Sarah's Vignettes: The American Girl by Rachael English
Introducing Sarah Swan who has a passion for reading books, books and more books, and enjoys a healthy bit of rambling about life too!
Sarah has been reading books from a very early age and before she could read, she was always flicking through picture books. Sarah is convinced that she was born with a book in her hand!
Sarah reads a wide range of genres and is willing to try most genres once, but she does keep going back to both contemporary and historical fiction more than anything else. She also loves taking her own photographs and sharing them with friends and family.
Books are a big part of Sarah's life and as well as running her own blog so she can share her love for books, Sarah will be sharing her top reads on The Riviera Woman.
"If you would like to use any of my photographs, you can contact me and also if there is a book you would like me to read and review, let's talk."
Book Review: The American Girl by Rachael English
This is the first book by Rachael English which I have read and what a wonderful introduction it has been to her writing. As soon as I read the book blurb, I knew it had the makings of a great story and it did not disappoint.
~ Book Blurb~
From a storyteller who combines the warmth of Maeve Binchy with the elegance of Maggie O’Farrell comes an unforgettable new novel . . .
Boston 1968. Rose Moroney is seventeen, smart, spirited – and pregnant. She wants to marry her boyfriend. Her ambitious parents have other plans. She is sent to Ireland, their birthplace, to deliver her daughter in a Mother and Baby home – and part with her against her will.
Dublin 2013. Martha Sheeran’s life has come undone. Her marriage is over, and her husband has moved on with unsettling speed. Under pressure from her teenage daughter, she starts looking for the woman who gave her up for adoption more than forty years before.
As her search leads her to the heart of long-buried family secrets, old flame Paudie Carmody – now a well-known broadcaster – re-enters the frame.
From Boston to rural Ireland; from Dublin back to Boston, The American Girl is a heart-warming and enthralling story of mothers and daughters, love and cruelty and, ultimately, the embrace of new horizons.
~ My Thoughts ~
Set between Boston and Ireland, from 1968 to the present day, The American Girl has a heartbreaking story at it’s core. When 17 year-old Rose Moroney, living in Boston in 1968, falls pregnant, her family are horrified by the shame she brought on the family and ship her off to a Mother and Baby home in their native Ireland. It is in this awful institution, where she is forced, in the most cruellest way, to give up her baby girl for adoption. Fast forward to present day Dublin and we follow Martha Sheeran’s journey as she tries to trace her birth mother.
The American Girl is a book which, once you start, you will not want to put down. The end of every chapter left me wanting more, desperate to know how both Rose and Martha’s stories panned out. Although the story keeps going back and forth between 1968 and 2013, it was really easy to follow and flowed nicely. The American Girl is really well-written and Rachael English’s turn of phrase is superb.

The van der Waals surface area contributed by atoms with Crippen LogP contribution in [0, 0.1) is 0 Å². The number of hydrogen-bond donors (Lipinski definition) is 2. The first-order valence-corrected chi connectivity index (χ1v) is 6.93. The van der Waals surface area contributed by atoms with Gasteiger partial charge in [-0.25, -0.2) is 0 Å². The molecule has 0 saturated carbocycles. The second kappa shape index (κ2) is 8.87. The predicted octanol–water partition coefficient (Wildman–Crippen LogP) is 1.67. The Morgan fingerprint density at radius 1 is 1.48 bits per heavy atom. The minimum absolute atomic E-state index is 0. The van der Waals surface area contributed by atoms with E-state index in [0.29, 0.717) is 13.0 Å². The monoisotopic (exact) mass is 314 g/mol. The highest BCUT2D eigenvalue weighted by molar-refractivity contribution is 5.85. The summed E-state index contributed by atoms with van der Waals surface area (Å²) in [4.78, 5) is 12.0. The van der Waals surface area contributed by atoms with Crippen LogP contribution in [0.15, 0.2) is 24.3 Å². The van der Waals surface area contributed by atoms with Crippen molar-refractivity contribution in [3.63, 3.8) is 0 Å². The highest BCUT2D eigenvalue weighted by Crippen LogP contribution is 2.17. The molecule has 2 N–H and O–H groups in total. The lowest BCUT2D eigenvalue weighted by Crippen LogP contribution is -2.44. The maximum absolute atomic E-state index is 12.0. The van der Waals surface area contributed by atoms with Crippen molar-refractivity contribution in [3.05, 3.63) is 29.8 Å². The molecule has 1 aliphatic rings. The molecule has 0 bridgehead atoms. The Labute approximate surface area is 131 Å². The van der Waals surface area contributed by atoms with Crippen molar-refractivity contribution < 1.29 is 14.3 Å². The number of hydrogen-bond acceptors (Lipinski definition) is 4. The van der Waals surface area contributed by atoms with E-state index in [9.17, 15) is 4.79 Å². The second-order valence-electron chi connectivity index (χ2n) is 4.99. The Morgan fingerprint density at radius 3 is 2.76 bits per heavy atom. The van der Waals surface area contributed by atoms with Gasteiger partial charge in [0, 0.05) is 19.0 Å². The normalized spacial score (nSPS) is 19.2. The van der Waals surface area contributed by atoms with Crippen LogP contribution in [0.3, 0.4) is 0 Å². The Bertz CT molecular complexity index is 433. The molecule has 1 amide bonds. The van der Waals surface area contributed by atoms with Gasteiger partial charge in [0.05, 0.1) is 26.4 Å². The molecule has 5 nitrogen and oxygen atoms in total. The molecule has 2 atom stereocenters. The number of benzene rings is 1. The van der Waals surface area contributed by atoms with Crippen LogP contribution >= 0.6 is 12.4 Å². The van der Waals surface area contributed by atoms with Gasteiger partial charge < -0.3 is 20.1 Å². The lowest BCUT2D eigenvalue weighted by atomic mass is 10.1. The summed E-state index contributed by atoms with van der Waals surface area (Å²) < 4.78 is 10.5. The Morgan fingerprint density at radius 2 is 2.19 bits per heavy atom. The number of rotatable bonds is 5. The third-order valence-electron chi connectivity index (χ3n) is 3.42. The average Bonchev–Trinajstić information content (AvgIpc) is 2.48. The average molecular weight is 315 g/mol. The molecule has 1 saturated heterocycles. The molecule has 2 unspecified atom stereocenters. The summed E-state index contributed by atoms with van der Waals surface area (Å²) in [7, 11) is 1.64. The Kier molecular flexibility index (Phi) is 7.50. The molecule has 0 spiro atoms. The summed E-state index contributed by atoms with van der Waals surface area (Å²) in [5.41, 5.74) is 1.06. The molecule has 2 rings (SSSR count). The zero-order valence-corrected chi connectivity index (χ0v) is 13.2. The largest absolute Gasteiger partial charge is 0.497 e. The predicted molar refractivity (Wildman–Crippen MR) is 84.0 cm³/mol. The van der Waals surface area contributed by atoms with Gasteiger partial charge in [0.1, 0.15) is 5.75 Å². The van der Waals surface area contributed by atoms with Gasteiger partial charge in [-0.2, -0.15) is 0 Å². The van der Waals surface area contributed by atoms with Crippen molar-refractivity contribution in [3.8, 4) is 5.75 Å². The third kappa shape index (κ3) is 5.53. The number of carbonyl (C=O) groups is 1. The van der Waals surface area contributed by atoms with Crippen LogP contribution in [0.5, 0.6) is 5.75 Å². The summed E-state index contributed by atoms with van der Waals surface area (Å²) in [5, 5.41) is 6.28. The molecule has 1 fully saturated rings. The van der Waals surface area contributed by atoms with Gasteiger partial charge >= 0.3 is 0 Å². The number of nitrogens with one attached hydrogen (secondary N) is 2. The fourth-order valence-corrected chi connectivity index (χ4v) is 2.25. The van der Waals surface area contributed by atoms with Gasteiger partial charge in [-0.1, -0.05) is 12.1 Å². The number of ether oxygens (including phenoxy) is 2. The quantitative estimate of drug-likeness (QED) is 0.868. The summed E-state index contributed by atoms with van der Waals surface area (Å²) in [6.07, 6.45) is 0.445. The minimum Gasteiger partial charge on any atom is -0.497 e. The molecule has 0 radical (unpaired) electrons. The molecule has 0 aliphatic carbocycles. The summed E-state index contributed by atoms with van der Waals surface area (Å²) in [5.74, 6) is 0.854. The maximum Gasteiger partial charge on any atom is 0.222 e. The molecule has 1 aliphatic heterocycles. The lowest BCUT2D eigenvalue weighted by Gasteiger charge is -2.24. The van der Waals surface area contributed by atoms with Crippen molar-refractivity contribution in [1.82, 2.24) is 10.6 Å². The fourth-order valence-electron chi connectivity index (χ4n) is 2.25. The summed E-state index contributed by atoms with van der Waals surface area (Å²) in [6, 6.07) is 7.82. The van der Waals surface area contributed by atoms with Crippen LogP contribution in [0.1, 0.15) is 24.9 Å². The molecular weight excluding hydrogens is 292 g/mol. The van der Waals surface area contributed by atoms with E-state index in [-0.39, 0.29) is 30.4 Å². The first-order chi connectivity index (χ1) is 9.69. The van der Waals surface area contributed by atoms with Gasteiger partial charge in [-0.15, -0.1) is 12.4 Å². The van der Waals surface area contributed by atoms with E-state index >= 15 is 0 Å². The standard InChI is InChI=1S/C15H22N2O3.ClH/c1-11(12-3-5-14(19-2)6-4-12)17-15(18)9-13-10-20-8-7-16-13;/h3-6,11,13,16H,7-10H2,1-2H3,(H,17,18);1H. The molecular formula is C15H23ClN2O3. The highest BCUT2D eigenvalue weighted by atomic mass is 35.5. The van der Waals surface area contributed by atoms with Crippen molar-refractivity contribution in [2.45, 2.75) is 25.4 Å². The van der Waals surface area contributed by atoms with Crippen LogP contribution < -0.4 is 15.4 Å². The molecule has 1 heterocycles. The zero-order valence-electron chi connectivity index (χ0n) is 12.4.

I don’t know what it is about the works of Irish writers but there is something so comfortable and familiar about their writing that make them natural storytellers, and Rachael English is one of them. From the moment, I started reading this book, I was captivated by the tale and it’s characters, absorbed in their stories. At times, I was shocked, horrified, angry, and even close to tears, whilst, at other times, I was laughing.
There were a couple of chapters in this book which really provoked strong emotions in me. One of Rose’s time in the mother and baby home and her horrific treatment. It made me so angry that these girls were being punished when they were at a time in their lives when they needed so much care and support. Another was when Martha and her daughter Evanne visited the former site of the mother and baby home where Rose had stayed. Evanne, who at 17 years old is the same age as Rose when she had her baby, comes across a plaque on the wall where the babies who did not survive were buried in mass graves. She punches the wall and says, ‘How could the nuns do that to them? How could their families let it happen? I mean, what was wrong with those people?’ Nodding in agreement, I found the whole scene very emotional and I choked up.
Rachael English has created some great characters who are instantly likeable, or in some cases, dislikable (if you read or have read this book, you will, hopefully, understand what I mean). I warmed to Rose and Martha really quickly. Evanne, Martha’s daughter, is very much like Rose and knows her own mind. She is a fun character and brings a lot of lightheartedness to the book. It is also nice to see some of Martha’s story from her point of view.
Although Rose Moroney is a fictitious character, she embodies so many young girls and women from Ireland’s history. This is a story which needed to be told and Rachael English has told it with so much respect and compassion. She is a true storyteller and I will definitely be reading her other books.